fretboard journal: martin guitar ebook

Download Fretboard Journal: Martin Guitar eBook

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A glimpse at some of our favorite Martin Guitar (and Martin artist) tales from the Fretboard Journal.

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  • Martinspecialedition

  • It all starts with a question. Inevitably, whenever I talk to an artist, an instrument builder or a guitar col-lector, he or she will pull me aside and sheepishly ask, Want to see the Martin? And more often than not, I do. Over the last decade as Ive travelled around the country collecting stories for the Fretboard Journal, Ive been privy to seeing some amazing instruments up-close, from David Crosbys 12-string conversion to the 1936 D-18 that an anonymous collector brought to our 2014 Wintergrass workshop which floored everyone in the room. So many instruments, so many cannons. Its not just guitars, either. Ill never forget the Style 0 ukulele owned by session music legend Bob Bain, which just happens to be signed by Cliff Ukule-le Ike Edwards and dozens of Hollywood celebrities from the 20s, 30s and 40s; or the cool, rare Martin electrics Ive seen (Jackson Browne is currently raving about his Martin F-55), even the oddball tiple and mandolins from Nazareth. There have been no short-age of great guitar stories.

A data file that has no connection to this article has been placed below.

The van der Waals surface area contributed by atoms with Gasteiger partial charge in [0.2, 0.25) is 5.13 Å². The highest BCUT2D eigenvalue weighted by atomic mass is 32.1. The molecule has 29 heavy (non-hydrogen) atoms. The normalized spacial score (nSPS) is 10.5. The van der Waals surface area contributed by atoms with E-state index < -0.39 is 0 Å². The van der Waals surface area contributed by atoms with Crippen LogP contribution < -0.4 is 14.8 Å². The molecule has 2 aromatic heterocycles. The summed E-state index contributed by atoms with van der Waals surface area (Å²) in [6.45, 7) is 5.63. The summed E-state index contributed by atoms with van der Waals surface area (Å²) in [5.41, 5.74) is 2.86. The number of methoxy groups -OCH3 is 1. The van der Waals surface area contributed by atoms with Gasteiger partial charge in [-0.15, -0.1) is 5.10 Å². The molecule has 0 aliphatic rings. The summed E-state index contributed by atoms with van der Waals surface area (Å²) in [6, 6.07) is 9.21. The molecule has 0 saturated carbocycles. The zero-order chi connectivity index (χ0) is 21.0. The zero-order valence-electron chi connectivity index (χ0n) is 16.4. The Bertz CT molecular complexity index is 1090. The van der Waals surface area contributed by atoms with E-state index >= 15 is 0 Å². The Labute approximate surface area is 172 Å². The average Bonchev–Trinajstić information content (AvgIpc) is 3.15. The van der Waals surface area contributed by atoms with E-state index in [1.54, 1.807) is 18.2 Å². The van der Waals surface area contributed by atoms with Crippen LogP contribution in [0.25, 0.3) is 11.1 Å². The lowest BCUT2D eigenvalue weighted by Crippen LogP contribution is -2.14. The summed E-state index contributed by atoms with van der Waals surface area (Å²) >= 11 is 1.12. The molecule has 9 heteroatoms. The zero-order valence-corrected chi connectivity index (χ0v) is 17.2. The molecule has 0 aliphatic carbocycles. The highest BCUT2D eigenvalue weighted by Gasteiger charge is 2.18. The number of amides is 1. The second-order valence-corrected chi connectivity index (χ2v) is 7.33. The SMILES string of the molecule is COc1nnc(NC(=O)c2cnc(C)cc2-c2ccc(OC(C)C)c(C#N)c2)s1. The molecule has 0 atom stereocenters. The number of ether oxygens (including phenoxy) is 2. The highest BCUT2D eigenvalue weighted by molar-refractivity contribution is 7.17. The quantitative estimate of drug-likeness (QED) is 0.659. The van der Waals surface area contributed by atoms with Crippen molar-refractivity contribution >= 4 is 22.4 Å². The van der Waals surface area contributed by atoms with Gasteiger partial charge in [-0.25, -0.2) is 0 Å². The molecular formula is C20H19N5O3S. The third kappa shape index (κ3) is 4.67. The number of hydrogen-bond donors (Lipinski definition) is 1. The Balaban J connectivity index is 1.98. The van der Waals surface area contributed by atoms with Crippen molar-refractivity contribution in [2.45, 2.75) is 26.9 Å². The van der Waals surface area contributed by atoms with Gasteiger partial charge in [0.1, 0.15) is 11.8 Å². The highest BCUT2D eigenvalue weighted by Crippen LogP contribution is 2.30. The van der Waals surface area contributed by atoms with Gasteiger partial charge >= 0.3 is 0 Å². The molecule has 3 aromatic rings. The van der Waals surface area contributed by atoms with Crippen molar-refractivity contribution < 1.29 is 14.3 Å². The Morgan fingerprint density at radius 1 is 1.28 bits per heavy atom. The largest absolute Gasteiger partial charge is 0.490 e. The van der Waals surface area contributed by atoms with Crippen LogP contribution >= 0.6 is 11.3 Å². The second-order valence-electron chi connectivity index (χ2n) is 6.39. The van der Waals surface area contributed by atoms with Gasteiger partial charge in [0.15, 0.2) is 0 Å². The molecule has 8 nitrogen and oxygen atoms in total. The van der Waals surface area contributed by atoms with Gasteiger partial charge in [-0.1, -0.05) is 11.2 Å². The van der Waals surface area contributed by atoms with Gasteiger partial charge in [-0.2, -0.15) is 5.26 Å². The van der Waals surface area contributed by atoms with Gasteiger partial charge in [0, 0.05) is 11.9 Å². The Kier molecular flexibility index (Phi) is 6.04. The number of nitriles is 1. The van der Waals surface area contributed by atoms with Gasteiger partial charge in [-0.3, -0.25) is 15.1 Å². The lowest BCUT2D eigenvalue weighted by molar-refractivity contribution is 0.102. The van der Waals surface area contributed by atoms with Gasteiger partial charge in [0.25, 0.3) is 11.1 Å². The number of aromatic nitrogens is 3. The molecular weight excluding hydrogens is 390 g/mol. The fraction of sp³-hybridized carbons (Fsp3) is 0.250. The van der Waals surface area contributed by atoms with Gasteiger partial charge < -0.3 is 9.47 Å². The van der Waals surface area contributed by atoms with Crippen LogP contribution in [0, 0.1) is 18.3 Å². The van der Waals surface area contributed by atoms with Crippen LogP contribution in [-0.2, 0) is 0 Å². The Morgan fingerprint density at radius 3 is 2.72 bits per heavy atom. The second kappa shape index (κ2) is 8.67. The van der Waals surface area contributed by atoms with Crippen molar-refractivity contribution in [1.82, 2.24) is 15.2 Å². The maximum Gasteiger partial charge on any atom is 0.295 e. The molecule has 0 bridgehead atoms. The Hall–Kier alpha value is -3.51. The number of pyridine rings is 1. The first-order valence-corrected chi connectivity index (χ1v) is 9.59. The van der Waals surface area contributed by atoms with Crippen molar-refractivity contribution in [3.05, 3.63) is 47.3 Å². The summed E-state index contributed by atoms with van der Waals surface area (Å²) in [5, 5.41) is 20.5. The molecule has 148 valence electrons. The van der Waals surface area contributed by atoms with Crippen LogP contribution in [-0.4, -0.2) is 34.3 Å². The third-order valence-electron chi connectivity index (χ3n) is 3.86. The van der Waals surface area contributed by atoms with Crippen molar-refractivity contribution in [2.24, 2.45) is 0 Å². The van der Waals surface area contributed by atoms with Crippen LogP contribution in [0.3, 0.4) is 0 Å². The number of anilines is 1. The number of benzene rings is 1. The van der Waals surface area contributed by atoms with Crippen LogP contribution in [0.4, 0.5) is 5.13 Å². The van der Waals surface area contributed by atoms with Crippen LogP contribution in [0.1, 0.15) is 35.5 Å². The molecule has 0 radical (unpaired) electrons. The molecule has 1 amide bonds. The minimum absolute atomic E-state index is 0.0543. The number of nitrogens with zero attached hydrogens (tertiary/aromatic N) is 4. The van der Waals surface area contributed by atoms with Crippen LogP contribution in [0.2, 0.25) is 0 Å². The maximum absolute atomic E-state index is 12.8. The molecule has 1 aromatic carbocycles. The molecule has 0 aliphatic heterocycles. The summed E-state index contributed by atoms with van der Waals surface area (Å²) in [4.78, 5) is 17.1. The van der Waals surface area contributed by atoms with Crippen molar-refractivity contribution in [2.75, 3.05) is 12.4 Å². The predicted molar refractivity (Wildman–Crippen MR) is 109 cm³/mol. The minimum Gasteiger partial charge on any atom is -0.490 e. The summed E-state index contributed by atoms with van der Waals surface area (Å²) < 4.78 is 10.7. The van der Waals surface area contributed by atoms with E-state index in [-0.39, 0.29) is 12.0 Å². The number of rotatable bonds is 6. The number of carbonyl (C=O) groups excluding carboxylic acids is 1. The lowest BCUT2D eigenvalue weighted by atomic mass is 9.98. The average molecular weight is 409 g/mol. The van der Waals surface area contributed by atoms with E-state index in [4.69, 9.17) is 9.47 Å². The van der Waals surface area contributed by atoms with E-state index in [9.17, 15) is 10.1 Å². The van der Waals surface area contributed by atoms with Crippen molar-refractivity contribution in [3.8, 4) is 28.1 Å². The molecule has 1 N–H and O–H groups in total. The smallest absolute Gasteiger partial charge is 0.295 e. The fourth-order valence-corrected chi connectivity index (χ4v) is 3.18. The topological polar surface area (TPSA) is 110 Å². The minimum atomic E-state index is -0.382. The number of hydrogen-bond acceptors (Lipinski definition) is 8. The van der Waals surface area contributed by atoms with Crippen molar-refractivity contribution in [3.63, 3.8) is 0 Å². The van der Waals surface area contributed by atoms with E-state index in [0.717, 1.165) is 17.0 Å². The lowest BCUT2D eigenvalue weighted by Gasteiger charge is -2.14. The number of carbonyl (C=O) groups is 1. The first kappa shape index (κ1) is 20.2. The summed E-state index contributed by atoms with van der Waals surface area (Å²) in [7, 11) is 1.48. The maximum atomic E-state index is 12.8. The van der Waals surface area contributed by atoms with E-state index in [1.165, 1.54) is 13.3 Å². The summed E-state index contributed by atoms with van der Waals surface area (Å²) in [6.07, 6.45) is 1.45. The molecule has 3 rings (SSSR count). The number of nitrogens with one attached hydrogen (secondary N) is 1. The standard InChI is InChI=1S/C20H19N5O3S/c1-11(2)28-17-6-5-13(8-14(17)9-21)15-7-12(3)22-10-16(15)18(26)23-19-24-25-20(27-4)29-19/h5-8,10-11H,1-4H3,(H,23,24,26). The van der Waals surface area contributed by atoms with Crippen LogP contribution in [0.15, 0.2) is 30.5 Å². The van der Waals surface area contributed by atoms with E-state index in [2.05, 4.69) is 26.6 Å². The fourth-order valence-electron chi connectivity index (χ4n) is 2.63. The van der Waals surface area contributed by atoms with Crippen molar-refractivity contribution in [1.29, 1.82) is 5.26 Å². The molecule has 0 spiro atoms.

This eBook is a compendium of sorts, featuring some of our favorite Martin tales and some of our favorite Martin artists from our first decade of publish-ing. It is by no means comprehensive (and to keep download times sane we didnt run all of the great photos that appeared in the print FJ), but it hints at the wide array of Martin-related articles weve been lucky enough to publish and helps to explain why this iconic guitar brand is just cherished (and often dupli-cated) by so many. Its also a testament to versatility: How is it a D-28 can somehow fit so perfectly in the hands of a Loudon Wainwright III or a Tony Rice (the tale of the latters larger-than-life D-28 is an espe-cially special cover feature were happy to share here).

    We hope you enjoy these tales and we hope youll subscribe to the Fretboard Journal itself. The stories (Martin and otherwise) just keep coming, as do the amazing discoveries from the world of music and lutherie. And dont forget to drop us a line if you have a great Martin story, were all ears.

    Jason Verlinde publisher the fretboard journal

    Opening Notes